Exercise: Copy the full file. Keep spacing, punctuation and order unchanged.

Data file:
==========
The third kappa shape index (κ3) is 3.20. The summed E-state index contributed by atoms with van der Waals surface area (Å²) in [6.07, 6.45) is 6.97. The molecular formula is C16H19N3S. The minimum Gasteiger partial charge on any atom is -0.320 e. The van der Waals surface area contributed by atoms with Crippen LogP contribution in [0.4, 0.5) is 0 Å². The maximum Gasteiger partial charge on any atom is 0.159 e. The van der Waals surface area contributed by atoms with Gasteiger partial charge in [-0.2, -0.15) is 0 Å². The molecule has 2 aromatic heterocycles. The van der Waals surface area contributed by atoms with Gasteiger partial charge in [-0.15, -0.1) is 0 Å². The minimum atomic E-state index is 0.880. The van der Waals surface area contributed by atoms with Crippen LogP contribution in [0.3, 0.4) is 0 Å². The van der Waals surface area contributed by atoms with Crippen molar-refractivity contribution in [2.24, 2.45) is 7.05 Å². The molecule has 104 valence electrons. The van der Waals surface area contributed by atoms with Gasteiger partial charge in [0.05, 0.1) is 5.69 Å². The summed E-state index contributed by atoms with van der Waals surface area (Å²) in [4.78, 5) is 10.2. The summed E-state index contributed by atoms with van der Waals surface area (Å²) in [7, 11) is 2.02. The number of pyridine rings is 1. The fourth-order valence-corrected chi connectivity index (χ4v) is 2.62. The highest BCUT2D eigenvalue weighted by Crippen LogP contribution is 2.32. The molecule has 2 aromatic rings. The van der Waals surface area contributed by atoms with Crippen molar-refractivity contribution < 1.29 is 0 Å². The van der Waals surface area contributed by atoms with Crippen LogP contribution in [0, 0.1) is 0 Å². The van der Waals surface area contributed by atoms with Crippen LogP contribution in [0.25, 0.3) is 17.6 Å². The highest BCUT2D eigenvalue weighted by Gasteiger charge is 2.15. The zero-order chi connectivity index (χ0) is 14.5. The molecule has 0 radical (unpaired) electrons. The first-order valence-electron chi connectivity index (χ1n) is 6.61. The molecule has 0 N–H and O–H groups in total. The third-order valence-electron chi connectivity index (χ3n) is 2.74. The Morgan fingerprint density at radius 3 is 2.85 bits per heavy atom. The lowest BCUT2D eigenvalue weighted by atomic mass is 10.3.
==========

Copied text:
The third kappa shape index (κ3) is 3.20. The summed E-state index contributed by atoms with van der Waals surface area (Å²) in [6.07, 6.45) is 6.97. The molecular formula is C16H19N3S. The minimum Gasteiger partial charge on any atom is -0.320 e. The van der Waals surface area contributed by atoms with Crippen LogP contribution in [0.4, 0.5) is 0 Å². The maximum Gasteiger partial charge on any atom is 0.159 e. The van der Waals surface area contributed by atoms with Gasteiger partial charge in [-0.2, -0.15) is 0 Å². The molecule has 2 aromatic heterocycles. The van der Waals surface area contributed by atoms with Gasteiger partial charge in [-0.15, -0.1) is 0 Å². The minimum atomic E-state index is 0.880. The van der Waals surface area contributed by atoms with Crippen LogP contribution in [0.3, 0.4) is 0 Å². The van der Waals surface area contributed by atoms with Crippen molar-refractivity contribution in [2.24, 2.45) is 7.05 Å². The molecule has 104 valence electrons. The van der Waals surface area contributed by atoms with Gasteiger partial charge in [0.05, 0.1) is 5.69 Å². The summed E-state index contributed by atoms with van der Waals surface area (Å²) in [4.78, 5) is 10.2. The summed E-state index contributed by atoms with van der Waals surface area (Å²) in [7, 11) is 2.02. The number of pyridine rings is 1. The fourth-order valence-corrected chi connectivity index (χ4v) is 2.62. The highest BCUT2D eigenvalue weighted by Crippen LogP contribution is 2.32. The molecule has 2 aromatic rings. The van der Waals surface area contributed by atoms with Crippen molar-refractivity contribution < 1.29 is 0 Å². The van der Waals surface area contributed by atoms with Crippen LogP contribution in [0, 0.1) is 0 Å². The van der Waals surface area contributed by atoms with Crippen LogP contribution in [0.25, 0.3) is 17.6 Å². The highest BCUT2D eigenvalue weighted by Gasteiger charge is 2.15. The zero-order chi connectivity index (χ0) is 14.5. The molecule has 0 radical (unpaired) electrons. The first-order valence-electron chi connectivity index (χ1n) is 6.61. The molecule has 0 N–H and O–H groups in total. The third-order valence-electron chi connectivity index (χ3n) is 2.74. The Morgan fingerprint density at radius 3 is 2.85 bits per heavy atom. The lowest BCUT2D eigenvalue weighted by atomic mass is 10.3.